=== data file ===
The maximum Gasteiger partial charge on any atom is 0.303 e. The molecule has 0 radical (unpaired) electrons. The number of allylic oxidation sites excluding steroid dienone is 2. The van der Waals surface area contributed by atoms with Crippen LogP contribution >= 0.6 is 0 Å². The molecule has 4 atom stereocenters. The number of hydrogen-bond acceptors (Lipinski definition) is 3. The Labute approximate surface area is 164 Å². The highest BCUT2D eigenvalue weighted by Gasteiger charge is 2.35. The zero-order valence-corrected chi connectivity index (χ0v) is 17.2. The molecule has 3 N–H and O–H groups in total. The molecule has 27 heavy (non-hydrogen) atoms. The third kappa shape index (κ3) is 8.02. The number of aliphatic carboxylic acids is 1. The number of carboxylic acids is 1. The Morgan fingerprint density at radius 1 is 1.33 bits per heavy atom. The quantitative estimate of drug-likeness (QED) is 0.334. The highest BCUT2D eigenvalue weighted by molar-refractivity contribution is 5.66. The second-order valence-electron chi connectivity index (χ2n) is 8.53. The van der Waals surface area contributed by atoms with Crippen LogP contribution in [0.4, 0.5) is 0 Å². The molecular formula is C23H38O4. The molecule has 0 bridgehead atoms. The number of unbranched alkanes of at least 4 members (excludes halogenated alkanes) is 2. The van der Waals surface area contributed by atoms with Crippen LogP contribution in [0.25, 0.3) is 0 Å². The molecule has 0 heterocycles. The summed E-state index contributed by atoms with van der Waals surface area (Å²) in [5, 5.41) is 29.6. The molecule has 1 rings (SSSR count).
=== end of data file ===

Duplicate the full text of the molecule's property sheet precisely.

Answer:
The maximum Gasteiger partial charge on any atom is 0.303 e. The molecule has 0 radical (unpaired) electrons. The number of allylic oxidation sites excluding steroid dienone is 2. The van der Waals surface area contributed by atoms with Crippen LogP contribution >= 0.6 is 0 Å². The molecule has 4 atom stereocenters. The number of hydrogen-bond acceptors (Lipinski definition) is 3. The Labute approximate surface area is 164 Å². The highest BCUT2D eigenvalue weighted by Gasteiger charge is 2.35. The zero-order valence-corrected chi connectivity index (χ0v) is 17.2. The molecule has 3 N–H and O–H groups in total. The molecule has 27 heavy (non-hydrogen) atoms. The third kappa shape index (κ3) is 8.02. The number of aliphatic carboxylic acids is 1. The number of carboxylic acids is 1. The Morgan fingerprint density at radius 1 is 1.33 bits per heavy atom. The quantitative estimate of drug-likeness (QED) is 0.334. The highest BCUT2D eigenvalue weighted by molar-refractivity contribution is 5.66. The second-order valence-electron chi connectivity index (χ2n) is 8.53. The van der Waals surface area contributed by atoms with Crippen LogP contribution in [0.4, 0.5) is 0 Å². The molecular formula is C23H38O4. The molecule has 0 bridgehead atoms. The number of unbranched alkanes of at least 4 members (excludes halogenated alkanes) is 2. The van der Waals surface area contributed by atoms with Crippen LogP contribution in [0.25, 0.3) is 0 Å². The molecule has 0 heterocycles. The summed E-state index contributed by atoms with van der Waals surface area (Å²) in [5, 5.41) is 29.6. The molecule has 1 rings (SSSR count).